China’s econ­omy runs out of steam

Growth is at its weak­est pace in 24 years

The Star Early Edition - - INTERNATIONAL - Xiaoyi Shao and Kevin Yao

7.7% in­dus­trial growth ver­sus 7.1 per­cent eco­nomic growth

CHINA’S econ­omy lost fur­ther mo­men­tum in Oc­to­ber, with fac­tory growth dip­ping and in­vest­ment growth hit­ting a near 13-year low, test­ing the gov­ern­ment's re­solve to avoid stronger stim­u­lus mea­sures.

The soft per­for­mance ce­mented the view that China is on track to grow at its weak­est pace in 24 years. But lead­ers re­main re­luc­tant to use full­blown pol­icy eas­ing, such as cut­ting in­ter­est rates.

Fixed-as­set in­vest­ment, an im­por­tant driver of growth, grew 15.9 per­cent in the first 10 months of the year from a year ago, the Na­tional Bureau of Statis­tics said yes­ter­day. That was the weak­est pace since De­cem­ber 2001.

Oc­to­ber fac­tory out­put rose 7.7 per­cent, which was higher that Au­gust’s 6.9 per­cent, but be­low forecasts and the sec­ond weak­est pace since the height of the global fi­nan­cial cri­sis.

Novem­ber’s read­ing could be weaker still, as many fac­to­ries in north­ern China shut early in the month to re­duce air pol­lu­tion as Asia-Pa­cific lead­ers met in Beijing.

“All three ac­tiv­ity in­di­ca­tors weak­ened mod­er­ately, sug­gest­ing the down­ward trend in gross do­mes­tic prod­uct (GDP) growth has not been ar­rested yet. I would ex­pect growth to be lower in the fourth quar­ter than in the third quar­ter,” said Shuang Ding, an economist at Citi in Hong Kong.

He said in­dus­trial pro­duc­tion of 7.7 per­cent roughly cor­re­sponded to eco­nomic growth of 7.1 per­cent. De­spite a raft of stim­u­lus mea­sures, China’s growth slowed to 7.3 per­cent in the third quar­ter. Oc­to­ber re­tail sales growth eased to 11.5 per­cent, the slow­est pace since early 2006.

The anti-cor­rup­tion drive spear­headed by Pres­i­dent Xi Jin­ping has hit sales of lux­ury goods and ex­pen­sive din­ing and also cooled down a craze among lo­cal gov­ern­ments to launch new in­vest­ment projects. Econ­o­mists polled had fore­cast re­tail sales and in­dus­trial out­put to rise 11.6 per­cent and 8 per­cent, while fixed as­set in­vest­ment was seen up 15.9 per­cent.

Other data this week showed in­fla­tion re­mained near a five-year low, high­light­ing slug­gish do­mes­tic de­mand, but leav­ing room for more pol­icy support mea­sures.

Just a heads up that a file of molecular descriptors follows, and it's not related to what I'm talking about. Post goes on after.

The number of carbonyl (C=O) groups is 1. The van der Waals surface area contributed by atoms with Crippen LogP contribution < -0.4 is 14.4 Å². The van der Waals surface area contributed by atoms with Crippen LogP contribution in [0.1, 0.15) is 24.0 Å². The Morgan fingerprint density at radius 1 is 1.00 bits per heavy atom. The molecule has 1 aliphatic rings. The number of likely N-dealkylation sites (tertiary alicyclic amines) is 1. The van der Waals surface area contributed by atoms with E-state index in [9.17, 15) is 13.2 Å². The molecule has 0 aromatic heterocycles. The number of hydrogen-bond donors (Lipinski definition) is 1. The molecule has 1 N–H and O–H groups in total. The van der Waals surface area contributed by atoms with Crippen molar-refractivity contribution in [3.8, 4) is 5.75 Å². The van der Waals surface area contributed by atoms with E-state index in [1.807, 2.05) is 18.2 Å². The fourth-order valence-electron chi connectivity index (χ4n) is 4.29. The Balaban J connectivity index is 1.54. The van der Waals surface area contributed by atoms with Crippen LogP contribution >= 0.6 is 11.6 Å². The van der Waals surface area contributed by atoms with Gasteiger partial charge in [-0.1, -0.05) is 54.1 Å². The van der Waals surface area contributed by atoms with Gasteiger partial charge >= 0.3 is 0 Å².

“The eas­ing bias re­mains. The Peo­ple’s Bank of China may roll over the MLF (medium-term lend­ing fa­cil­ity) in com­ing months to en­sure a sta­ble sup­ply of money, but I don’t think there will be a big stim­u­lus,” said Zhou Hao at ANZ in Shang­hai.

An­a­lysts be­lieve more support may be needed to off­set the drag from the cool­ing hous­ing mar­ket, but are di­vided over whether Beijing will take more force­ful ac­tion such as cut­ting in­ter­est rates un­less there is a risk of a sharper slow­down.

A mas­sive stim­u­lus pro­gramme dur­ing the global fi­nan­cial cri­sis left a legacy of in­fla­tion­ary pres­sures and heavy debt. Growth in real es­tate in­vest­ment, which af­fects about 40 other in­dus­tries in China, cooled to 12.4 per­cent in the first 10 months of 2014 from a year ear­lier.

New con­struc­tion con­tin­ued to fall, but a slump in prop­erty sales show­ing signs of eas­ing as banks quick­ened mort­gage ap­provals and of­fered bet­ter rates to some buy­ers. Still, an­a­lysts doubted whether gov­ern­ment moves in Septem­ber to lower mort­gage rates would stem the slide as a glut of un­sold units hangs over the mar­ket.

The cen­tral bank, which pumped 769.5 bil­lion yuan (R1.4 tril­lion) worth of three­month loans into banks in Septem­ber and Oc­to­ber, has pledged to keep its pol­icy stance ac­com­moda­tive, but stressed it will not flood mar­kets with cash. – Reuters

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